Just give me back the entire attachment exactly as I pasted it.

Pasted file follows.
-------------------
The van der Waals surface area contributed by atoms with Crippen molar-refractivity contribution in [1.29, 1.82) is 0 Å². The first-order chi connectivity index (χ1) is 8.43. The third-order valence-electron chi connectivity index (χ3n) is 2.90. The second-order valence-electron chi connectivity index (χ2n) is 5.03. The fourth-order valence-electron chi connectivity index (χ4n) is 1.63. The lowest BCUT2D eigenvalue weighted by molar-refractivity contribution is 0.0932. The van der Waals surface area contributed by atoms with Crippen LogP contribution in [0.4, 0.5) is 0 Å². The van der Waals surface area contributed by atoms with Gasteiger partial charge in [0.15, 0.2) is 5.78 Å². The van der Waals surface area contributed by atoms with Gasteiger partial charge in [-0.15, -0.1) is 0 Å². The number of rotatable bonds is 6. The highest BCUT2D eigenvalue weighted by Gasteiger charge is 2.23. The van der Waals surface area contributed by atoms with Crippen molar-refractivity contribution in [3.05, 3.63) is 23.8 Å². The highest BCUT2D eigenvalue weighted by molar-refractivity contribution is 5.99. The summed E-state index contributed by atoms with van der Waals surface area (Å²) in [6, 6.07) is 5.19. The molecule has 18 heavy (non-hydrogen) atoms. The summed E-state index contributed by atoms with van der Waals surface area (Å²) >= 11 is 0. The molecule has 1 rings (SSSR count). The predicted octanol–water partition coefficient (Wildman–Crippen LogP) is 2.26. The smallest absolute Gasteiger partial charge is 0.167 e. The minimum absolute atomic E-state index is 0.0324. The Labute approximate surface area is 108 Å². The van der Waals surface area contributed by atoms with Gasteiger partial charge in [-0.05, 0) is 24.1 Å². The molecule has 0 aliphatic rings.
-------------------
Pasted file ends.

The van der Waals surface area contributed by atoms with Crippen molar-refractivity contribution in [1.29, 1.82) is 0 Å². The first-order chi connectivity index (χ1) is 8.43. The third-order valence-electron chi connectivity index (χ3n) is 2.90. The second-order valence-electron chi connectivity index (χ2n) is 5.03. The fourth-order valence-electron chi connectivity index (χ4n) is 1.63. The lowest BCUT2D eigenvalue weighted by molar-refractivity contribution is 0.0932. The van der Waals surface area contributed by atoms with Crippen LogP contribution in [0.4, 0.5) is 0 Å². The van der Waals surface area contributed by atoms with Gasteiger partial charge in [0.15, 0.2) is 5.78 Å². The van der Waals surface area contributed by atoms with Gasteiger partial charge in [-0.15, -0.1) is 0 Å². The number of rotatable bonds is 6. The highest BCUT2D eigenvalue weighted by Gasteiger charge is 2.23. The van der Waals surface area contributed by atoms with Crippen molar-refractivity contribution in [3.05, 3.63) is 23.8 Å². The highest BCUT2D eigenvalue weighted by molar-refractivity contribution is 5.99. The summed E-state index contributed by atoms with van der Waals surface area (Å²) in [6, 6.07) is 5.19. The molecule has 18 heavy (non-hydrogen) atoms. The summed E-state index contributed by atoms with van der Waals surface area (Å²) >= 11 is 0. The molecule has 1 rings (SSSR count). The predicted octanol–water partition coefficient (Wildman–Crippen LogP) is 2.26. The smallest absolute Gasteiger partial charge is 0.167 e. The minimum absolute atomic E-state index is 0.0324. The Labute approximate surface area is 108 Å². The van der Waals surface area contributed by atoms with Gasteiger partial charge in [-0.05, 0) is 24.1 Å². The molecule has 0 aliphatic rings.